SOAS University of London

School of Law

Water Law: Justice and Governance I

Module Code:
FHEQ Level:
Taught in:
Term 1

Note that this module offered together with its companion module Water Law: Justice and Governance II (Term 2). The two modules are separate units but they are conceived jointly and both co-taught equally by Professor Mollinga and Professor Cullet. 
For Development Studies students, note that course Water Resources: Justice and Governance (Term 1) is the same course as the present course and Water and Development: Conflict and Governance is the same course as Water Law: Justice and Governance II. There are different titles for administrative reasons but the course is the one course taught jointly by by Professor Mollinga and Professor Cullet.

This module examines water law and policy in the broader context of the governance framework that is increasingly influenced by conflicts over the resource. It seeks to provide students with a broad understanding of the multi-faceted issues arising in the water sector from the local to the international level. It uses national case studies, as well as regional international issues to analyse the multiplicity of issues arising in the water sector.

This module takes up various aspects of the regulation and governance of water. This includes looking at the rights framework, including rights over water and the human right to water. Further, we examine national and international dimension of water management, cooperation and conflicts. Another part of the module focuses on ongoing reforms of water law, policy and governance, including specific focus on important sectors, such as irrigation, groundwater or wetlands and specific water uses, such as drinking water.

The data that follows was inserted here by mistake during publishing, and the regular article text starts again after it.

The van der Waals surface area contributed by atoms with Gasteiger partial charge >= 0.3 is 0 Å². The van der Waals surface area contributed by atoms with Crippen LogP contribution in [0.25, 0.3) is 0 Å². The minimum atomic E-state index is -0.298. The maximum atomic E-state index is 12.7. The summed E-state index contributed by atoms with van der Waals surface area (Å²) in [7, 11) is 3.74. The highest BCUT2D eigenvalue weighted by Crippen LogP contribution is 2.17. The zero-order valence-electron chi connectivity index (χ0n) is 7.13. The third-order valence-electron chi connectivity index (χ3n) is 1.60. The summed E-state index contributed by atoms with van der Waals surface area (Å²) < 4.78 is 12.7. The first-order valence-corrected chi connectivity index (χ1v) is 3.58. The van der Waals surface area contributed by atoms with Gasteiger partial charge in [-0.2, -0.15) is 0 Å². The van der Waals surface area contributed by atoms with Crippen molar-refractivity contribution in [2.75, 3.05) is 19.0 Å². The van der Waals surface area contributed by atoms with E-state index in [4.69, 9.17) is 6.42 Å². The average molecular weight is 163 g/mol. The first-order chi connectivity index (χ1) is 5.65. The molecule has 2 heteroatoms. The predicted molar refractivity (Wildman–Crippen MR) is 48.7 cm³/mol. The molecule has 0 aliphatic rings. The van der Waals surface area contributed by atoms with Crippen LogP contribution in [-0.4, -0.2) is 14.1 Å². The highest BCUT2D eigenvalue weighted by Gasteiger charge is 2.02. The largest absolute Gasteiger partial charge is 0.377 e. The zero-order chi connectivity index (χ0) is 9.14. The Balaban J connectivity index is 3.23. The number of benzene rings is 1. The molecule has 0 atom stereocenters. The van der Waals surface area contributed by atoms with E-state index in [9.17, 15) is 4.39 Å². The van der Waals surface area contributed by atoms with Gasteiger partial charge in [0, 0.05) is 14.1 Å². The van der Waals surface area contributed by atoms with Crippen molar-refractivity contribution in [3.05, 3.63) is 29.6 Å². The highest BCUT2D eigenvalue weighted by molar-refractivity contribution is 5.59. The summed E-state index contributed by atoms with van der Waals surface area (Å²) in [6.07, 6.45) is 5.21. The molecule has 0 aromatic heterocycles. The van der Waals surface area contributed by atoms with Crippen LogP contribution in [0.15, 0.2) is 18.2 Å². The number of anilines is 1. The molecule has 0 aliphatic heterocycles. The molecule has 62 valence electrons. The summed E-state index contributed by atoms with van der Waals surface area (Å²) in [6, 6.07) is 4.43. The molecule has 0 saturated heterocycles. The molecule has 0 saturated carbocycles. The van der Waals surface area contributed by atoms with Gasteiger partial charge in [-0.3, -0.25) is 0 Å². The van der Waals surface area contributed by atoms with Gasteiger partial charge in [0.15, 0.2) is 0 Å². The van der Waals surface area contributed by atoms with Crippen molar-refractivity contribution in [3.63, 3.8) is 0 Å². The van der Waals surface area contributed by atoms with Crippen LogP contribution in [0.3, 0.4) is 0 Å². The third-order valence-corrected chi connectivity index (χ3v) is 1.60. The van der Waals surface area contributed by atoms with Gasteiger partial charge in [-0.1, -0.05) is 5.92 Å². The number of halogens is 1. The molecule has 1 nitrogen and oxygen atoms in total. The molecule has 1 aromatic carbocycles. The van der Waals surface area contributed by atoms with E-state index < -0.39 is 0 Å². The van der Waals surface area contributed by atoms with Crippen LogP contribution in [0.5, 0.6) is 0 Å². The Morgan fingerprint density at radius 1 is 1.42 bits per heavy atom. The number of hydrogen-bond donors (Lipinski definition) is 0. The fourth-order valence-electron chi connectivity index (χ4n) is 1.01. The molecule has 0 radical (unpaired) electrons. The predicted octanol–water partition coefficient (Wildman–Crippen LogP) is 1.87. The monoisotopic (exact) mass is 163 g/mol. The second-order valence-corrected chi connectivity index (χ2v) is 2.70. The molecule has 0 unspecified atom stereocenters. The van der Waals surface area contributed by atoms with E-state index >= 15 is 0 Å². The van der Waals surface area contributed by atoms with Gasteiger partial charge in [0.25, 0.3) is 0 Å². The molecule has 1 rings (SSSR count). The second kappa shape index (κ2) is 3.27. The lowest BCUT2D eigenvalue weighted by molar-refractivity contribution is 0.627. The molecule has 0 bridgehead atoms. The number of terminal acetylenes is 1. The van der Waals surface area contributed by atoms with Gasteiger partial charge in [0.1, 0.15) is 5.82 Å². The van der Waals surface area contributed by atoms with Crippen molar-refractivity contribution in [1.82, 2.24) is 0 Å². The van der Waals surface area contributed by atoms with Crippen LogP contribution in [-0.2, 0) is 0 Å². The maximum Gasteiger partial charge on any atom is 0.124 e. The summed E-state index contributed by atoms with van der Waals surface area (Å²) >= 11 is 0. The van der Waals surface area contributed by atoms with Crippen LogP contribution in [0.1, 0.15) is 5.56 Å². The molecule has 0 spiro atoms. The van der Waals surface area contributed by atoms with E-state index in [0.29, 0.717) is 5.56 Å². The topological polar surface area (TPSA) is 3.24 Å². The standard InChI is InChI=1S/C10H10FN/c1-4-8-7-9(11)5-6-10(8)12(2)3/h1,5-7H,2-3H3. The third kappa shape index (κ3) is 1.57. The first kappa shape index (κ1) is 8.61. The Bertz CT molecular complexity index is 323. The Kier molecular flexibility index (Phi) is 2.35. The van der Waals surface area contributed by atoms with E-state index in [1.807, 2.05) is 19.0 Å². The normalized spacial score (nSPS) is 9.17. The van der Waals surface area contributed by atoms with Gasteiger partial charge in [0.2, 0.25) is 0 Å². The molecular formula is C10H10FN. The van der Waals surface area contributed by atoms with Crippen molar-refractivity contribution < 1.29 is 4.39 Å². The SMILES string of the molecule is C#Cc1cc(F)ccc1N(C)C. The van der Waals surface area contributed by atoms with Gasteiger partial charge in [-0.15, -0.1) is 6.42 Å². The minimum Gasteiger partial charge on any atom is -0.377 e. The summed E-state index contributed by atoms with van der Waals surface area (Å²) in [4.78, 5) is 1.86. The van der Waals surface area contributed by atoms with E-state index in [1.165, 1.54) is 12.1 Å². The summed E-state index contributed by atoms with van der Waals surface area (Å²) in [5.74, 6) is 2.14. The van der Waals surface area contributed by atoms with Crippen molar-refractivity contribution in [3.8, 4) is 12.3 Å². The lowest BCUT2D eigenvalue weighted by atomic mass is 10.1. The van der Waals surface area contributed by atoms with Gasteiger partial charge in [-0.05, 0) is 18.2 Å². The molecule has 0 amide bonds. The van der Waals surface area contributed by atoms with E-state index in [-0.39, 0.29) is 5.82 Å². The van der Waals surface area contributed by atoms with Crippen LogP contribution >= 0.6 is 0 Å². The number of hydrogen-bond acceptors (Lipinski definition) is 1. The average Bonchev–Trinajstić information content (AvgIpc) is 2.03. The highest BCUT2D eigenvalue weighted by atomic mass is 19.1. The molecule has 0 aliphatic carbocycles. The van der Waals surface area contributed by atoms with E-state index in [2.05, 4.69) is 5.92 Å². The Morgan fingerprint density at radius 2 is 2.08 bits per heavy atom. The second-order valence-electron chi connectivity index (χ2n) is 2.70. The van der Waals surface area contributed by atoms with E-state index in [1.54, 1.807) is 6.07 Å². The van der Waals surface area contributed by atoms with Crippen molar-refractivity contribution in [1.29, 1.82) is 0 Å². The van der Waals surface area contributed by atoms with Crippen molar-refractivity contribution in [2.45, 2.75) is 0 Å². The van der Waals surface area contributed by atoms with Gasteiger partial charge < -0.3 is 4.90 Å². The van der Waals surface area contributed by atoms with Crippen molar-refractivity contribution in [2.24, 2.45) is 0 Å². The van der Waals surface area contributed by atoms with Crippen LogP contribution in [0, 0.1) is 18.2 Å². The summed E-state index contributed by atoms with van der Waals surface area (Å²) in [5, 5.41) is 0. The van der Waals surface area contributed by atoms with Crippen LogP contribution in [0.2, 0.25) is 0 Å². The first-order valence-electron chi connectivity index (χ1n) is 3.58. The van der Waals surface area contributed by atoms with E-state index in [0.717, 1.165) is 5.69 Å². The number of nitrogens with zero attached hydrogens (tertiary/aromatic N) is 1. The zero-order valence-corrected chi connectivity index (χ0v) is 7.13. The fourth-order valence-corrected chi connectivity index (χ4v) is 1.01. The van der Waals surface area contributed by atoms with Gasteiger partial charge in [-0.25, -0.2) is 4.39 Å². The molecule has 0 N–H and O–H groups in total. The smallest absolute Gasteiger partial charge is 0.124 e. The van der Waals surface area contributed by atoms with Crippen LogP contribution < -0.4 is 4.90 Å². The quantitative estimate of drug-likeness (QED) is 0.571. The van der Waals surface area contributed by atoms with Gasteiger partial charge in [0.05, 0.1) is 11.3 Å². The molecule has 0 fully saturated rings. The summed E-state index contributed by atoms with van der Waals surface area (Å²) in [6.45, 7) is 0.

This course is open to all Postgraduate Taught Students at SOAS.

Objectives and learning outcomes of the module

  • To equip students with the ability to understand and analyse issues concerning water law and policy, conflicts and governance from a broad perspective encompassing their economic, social and environmental dimensions.
  • To provide students with knowledge of basic concepts and principles underlying the regulation, management and conservation of water, focusing on national, regional examples in the international context in which governance evolves and the increasing importance of conflicts in the water sector.


  • Weekly 2 hour lecture

Method of assessment

  • Coursework: 70% (3000 words)
  • Coursework: 30% (1000 words)

Suggested reading

  • Bryan Randolph Bruns & Ruth S. Meinzen-Dick eds, Negotiating Water Rights (London: ITDG, 2000).   
  • Philippe Cullet, Water Law, Poverty and Development – Water Law Reforms in India (Oxford: Oxford University Press, 2009).
  • Farhana Sultana & Alex Loftus  ed., The Right to Water – Politics, Governance and Social Struggles (Abingdon: Earthscan, 2012).
  • Peter P. Mollinga, Ajaya Dixit & Kusum Athukorala eds, Integrated Water Resources Management: Global Theory, Emerging Practice and Local Needs (New Delhi: Sage, 2006).
  • Peter Mollinga & Alex Bolding eds, The Politics of Irrigation Reform – Contested Policy Formulation and Implementation in Asia, Africa and Latin America (Aldershot: Ashgate, 2004).


Important notice regarding changes to programmes and modules